The coronavirus pandemic has left millions of families without stable employment. According to nonprofit food charity Feeding America, more than 54 million people – including 18 million children – may experience food insecurity this year.
“While many are able to work from home, many have lost their jobs and been furloughed. The food insecurity just grows,” St. Mark’s Episcopal Church rector, the Rev. Richard Simpson, said. “The number of unemployed New Yorkers has skyrocketed since the pandemic.”
Some food pantries, Islip Rotary Club president Astrid Fidelia said, are struggling to keep up.
To tackle the growing number of impoverished Long Islanders at a safe, 6-foot distance, St. Mark’s is partnering with the Islip Rotary this month for the church’s monthly outdoor drive-by food drive Saturday, Nov. 7.
The food dropoff at St. Mark’s on Montauk Highway will run from 9 a.m. to 2 p.m. Donators are encouraged to remain in their cars – rotary volunteers will collect any nonperishable food items and toiletries and do the heavy lifting. Masks and are required and social-distancing protocols must be followed, as per New York State orders.
Simpson, a Rotary member for roughly 30 years, said that prior to the pandemic, church-goers brought in donations weekly, providing a steady stream of donations.
When the pandemic hit and residents were forced to isolate, St. Mark’s started the drive-by food dropoff to ensure the community continued to receive donations. Simpson credited Irene Ross, church and Rotary member, with the idea to join the organizations together for the food drive this month.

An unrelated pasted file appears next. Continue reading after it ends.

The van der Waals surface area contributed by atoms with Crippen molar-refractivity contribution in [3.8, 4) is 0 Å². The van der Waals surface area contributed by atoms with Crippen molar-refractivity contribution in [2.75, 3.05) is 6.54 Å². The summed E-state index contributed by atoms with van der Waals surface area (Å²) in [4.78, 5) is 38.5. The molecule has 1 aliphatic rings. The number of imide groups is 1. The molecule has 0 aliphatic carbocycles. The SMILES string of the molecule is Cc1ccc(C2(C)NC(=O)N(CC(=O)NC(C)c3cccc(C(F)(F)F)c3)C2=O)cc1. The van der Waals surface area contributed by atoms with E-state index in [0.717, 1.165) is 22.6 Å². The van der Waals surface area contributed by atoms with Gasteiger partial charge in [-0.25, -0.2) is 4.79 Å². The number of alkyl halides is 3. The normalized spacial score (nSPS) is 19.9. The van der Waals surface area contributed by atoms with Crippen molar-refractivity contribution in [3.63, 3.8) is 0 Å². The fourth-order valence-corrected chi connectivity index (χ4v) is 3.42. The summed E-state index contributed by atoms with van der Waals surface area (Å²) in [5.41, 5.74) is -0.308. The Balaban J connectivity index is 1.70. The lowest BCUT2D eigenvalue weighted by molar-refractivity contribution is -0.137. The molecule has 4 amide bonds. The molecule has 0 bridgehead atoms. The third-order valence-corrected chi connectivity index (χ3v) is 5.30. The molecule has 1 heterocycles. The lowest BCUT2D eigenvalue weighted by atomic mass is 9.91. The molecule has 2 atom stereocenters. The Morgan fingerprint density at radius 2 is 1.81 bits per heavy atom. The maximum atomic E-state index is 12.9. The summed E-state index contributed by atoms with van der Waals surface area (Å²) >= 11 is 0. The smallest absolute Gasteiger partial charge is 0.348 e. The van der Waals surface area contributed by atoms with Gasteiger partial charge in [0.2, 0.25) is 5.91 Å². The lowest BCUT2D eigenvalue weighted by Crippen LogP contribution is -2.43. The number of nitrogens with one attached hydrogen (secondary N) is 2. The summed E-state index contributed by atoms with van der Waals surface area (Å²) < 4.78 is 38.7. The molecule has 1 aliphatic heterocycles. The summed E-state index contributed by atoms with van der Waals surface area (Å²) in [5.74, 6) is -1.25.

“You can really tell that people want to help,” Ross said. “It really seems like car after car would pull up to donate.”
All food will be donated to God’s Provisions Inc., an organization that distributes to food
pantries throughout Suffolk County including Amityville, the Islips, Bay Shore, Patchogue,
Quogue, Huntington Station, Dix Hills and more. St. Mark’s has been partnering with God’s Provisions for nearly 20 years.
Children are one of the largest groups struggling with food insecurity, Simpson said.
“For children, sometimes the only meals they get are free breakfast and lunch at school,” Simpson said. “But what happens when there's no school?... The need is great, and we’re trying to do what we can.”
Last month, the episcopal church filled a full-size Ford Club van to the roof with pastas, soups, toiletries and more, Simpson said. One of the first times they hosted a food drive, volunteers filled six minivans with deliveries. Other organizations also do drive-by food collection, he said.
“This goes way beyond just St. Mark’s giving. We've seen people from across Islip helping out,” he said, “and it's a convenient way to do it.”
Community members are encouraged to donate. To volunteer, call the St. Mark’s Episcopal Church office at 631-581-4950 and ask for Irene.